> Try this (in krunner) to see what settings kde/krunner are actually
> env > ~/krunner.env
> Then open the file in a text editor to see the results.
Nice thinking there! It does appear that the path is correctly set:
✈ganymede:~$ cat krunner.env | grep PATH
> Since env is a separate app, that doesn't invoke the shell init files as
> konsole does, so you get the environment directly as krunner sees it.
> FWIW, kde, including krunner, gets my custom environment, including path,
> here, and with ~/bin coming before pretty much anything else in the path,
> as expected, it allows me to override (or more often, setup additional
> custom environment before launching) system binaries.
That was quite my goal, alas, it is not working as expected (krunner
opens binaries in /usr/bin instead of ~/.bin even though the latter
precedes the former in the PATH).
> I know there was a thread on that, but I suspect it might well be working
> as it does here, because I login at the CLI, then run "k" (actually,
> generally ". k", so it logs out the existing CLI login after starting), a
> custom script which:
What does that dot do? I don't see how I could google that!
> # Set/export some kde and xdg specific vars as so (see KDE User Guide
> # (from the khelpcenter package), Part VI, KDE for Administrators, Chapter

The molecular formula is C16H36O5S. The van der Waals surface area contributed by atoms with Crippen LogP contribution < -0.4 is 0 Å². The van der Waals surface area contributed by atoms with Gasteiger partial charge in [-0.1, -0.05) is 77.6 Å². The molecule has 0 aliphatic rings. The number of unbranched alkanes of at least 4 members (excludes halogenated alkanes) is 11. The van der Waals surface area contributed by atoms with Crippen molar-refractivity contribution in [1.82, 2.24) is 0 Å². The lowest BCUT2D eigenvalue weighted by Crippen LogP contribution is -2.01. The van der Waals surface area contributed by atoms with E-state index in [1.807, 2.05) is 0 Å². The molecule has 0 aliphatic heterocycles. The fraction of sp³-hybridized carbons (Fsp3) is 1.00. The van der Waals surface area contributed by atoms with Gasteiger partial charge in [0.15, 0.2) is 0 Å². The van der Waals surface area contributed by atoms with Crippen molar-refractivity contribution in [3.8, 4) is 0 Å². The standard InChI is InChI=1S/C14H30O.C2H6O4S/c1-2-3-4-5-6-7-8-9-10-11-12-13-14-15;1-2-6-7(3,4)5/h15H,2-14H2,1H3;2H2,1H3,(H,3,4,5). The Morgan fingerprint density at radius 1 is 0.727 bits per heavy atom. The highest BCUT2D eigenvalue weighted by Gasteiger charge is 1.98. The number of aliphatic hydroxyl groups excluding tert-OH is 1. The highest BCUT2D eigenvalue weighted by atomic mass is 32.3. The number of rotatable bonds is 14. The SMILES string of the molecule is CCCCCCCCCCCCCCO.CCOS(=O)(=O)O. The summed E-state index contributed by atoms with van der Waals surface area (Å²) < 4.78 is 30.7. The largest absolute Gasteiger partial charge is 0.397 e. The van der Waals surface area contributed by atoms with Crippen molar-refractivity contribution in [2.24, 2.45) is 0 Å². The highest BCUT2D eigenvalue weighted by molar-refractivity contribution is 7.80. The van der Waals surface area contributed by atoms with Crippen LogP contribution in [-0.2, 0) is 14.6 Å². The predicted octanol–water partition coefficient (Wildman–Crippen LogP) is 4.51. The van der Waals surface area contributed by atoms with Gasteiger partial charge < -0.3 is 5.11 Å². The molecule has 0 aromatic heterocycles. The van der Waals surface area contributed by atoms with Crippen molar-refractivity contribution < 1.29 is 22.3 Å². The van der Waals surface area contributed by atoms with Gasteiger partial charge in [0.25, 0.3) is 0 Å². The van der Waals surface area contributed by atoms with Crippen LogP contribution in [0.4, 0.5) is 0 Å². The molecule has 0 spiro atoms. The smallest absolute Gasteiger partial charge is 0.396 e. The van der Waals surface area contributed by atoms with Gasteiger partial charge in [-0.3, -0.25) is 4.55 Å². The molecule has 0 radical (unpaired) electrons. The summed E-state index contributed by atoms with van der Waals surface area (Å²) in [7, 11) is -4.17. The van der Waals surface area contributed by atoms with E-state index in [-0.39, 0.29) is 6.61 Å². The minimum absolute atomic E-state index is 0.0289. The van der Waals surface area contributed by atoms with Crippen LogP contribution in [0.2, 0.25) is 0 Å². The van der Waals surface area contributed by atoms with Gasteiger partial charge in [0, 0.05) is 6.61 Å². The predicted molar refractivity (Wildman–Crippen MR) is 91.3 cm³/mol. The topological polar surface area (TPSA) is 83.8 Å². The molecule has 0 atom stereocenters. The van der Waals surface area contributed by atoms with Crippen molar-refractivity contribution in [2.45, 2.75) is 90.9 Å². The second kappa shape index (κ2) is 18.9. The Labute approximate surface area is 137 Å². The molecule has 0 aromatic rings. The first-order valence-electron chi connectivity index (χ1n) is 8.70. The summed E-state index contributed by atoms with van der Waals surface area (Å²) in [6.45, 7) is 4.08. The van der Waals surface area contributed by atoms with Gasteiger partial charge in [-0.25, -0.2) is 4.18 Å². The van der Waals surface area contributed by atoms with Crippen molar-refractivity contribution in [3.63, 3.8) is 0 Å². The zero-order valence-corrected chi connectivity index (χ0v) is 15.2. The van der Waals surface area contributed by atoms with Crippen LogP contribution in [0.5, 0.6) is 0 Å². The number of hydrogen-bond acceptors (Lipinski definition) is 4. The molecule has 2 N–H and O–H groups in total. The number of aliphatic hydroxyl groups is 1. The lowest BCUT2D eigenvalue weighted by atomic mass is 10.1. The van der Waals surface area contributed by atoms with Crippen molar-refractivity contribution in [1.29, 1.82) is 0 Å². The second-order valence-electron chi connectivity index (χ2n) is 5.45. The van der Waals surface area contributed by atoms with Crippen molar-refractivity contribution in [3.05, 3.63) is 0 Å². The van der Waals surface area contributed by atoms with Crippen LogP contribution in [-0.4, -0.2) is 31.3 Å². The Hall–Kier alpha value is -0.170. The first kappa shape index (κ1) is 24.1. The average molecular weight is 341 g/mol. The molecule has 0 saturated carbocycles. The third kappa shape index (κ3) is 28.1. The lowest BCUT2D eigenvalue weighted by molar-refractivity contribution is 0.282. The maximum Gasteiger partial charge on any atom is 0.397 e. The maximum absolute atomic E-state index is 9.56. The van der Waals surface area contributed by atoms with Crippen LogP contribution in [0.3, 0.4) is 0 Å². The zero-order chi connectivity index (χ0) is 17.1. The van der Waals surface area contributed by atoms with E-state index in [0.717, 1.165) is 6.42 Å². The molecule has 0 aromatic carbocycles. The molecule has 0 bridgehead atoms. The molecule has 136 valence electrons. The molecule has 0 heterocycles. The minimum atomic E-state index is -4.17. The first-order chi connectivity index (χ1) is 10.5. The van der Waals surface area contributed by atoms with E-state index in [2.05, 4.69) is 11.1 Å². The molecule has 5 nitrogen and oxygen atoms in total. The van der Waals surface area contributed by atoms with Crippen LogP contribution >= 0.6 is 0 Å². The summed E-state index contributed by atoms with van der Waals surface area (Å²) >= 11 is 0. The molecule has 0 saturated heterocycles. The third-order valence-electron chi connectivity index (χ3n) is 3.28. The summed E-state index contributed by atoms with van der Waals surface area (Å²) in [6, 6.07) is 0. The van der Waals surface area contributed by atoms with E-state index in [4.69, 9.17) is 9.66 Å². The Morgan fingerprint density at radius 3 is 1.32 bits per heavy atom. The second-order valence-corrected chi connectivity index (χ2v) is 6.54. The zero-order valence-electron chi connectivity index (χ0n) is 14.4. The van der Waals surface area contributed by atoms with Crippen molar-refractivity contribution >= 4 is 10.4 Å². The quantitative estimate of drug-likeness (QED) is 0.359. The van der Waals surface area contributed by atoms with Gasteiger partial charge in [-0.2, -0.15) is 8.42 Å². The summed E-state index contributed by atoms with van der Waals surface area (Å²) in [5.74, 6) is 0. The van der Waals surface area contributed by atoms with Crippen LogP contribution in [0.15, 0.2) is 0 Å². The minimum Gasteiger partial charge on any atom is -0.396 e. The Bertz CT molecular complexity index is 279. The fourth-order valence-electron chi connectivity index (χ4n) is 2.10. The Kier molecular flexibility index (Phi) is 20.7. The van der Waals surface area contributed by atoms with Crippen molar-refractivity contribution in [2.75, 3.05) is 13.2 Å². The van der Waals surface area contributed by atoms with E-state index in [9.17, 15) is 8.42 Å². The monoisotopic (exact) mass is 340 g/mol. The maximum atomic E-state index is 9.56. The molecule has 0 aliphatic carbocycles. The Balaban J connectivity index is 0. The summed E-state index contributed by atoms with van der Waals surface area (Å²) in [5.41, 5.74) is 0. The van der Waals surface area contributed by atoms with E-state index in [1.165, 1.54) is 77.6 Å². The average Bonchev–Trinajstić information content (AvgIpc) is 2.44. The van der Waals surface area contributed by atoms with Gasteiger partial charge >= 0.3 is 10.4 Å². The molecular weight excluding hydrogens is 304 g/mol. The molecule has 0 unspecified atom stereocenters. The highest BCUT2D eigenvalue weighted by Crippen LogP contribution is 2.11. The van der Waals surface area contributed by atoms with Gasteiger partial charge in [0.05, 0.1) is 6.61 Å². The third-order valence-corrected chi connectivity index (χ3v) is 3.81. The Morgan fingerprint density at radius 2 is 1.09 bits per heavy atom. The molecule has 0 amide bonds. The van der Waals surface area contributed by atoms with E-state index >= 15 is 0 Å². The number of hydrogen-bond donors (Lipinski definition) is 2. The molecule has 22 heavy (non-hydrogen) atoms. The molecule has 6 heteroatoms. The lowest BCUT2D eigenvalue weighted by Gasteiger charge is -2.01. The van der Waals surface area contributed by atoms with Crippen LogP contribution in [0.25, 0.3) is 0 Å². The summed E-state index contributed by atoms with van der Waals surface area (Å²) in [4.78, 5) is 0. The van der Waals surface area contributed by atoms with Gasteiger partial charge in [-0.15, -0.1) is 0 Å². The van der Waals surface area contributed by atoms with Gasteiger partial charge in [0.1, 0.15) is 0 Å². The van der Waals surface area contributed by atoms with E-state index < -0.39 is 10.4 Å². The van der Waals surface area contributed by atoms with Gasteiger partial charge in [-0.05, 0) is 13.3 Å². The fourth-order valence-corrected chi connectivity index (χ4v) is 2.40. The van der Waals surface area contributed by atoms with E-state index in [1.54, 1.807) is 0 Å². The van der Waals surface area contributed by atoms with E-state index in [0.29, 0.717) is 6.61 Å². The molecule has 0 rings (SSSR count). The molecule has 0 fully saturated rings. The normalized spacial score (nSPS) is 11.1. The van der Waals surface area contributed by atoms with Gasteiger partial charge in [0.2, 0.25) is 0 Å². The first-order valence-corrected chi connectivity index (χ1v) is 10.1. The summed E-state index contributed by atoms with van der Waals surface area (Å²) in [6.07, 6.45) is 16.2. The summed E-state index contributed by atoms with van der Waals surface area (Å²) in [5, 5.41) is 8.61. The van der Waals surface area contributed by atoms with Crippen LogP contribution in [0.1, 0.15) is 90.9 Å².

> # 25, KDE Internals, Environment variables subheading), because I don't
> # like the defaults:
> export KDE_NO_IPV6=1
> export KDE_UTF8_FILENAMES=1
> export KDEHOME="$HOME/kde"
> export KDETMP="/tmp/tmp-$USER/kde"
> export KDEVARTMP="$HOME/config/cache"
> export XDG_DATA_HOME="$HOME/config/local/share"
> export XDG_CONFIG_HOME="$HOME/config"
> # Then:
> [[ $KDEVARTMP ]] && mkdir -p $KDEVARTMP # in case it doesn't exist
> kbuildsycoca4 # regen the config-db
> # XSESSION should point to a system session script file in
> # /etc/X11/Sessions, the KDE-4 file is provided on Gentoo by
> # the kdebase-startkde package. If it's not set, a generic
> # default is used (on Gentoo, a minimal xsm and xterm), but that
> # wouldn't be kde and I don't have the packages for it installed
> # (I overrode the dependencies since I only use kde), so KDE-4 it is.
> export XSESSION=KDE-4
> startx &
> # Note the & putting startx into the background...
> # That allows this to work, thus exiting the CLI login
> # as KDE starts, if I use the ". k" launch form.
> disown -a
> exit 0
> #### end of script ###
> That starts a kde session from my CLI login. Since the CLI login is
> running a shell, the exported environment, INCLUDING the PATH and the
> various specific vars set above, gets inherited by the KDE session, and
> krunner gets the working path one would expect.
> I suspect there's a similar way to do it using a *DM, but I haven't used
> those things ever since the one I was using broke on me, along about
> Mandrake 8.2 or so (so nearing a decade ago now). Fortunately, startx
> still worked, and I've considered it more reliable ever since. I don't
> need a fancy graphical login to enter username and password, and given
> that I only have kde setup as an X environment, it's not like a point-n-
> click session chooser is of much benefit either.
> Plus, it's actually straightforward to have my environment setup as I
> want, since if it's kde specific I can put it in the "k" script, and if
> not, it's simply inherited from the existing CLI login environment.
I'm not sure that I want to start messing with all that, especially as
this clearly looks like a bug. And there is an easy workaround: wrap
the wrapper. But it is good to know. Thanks.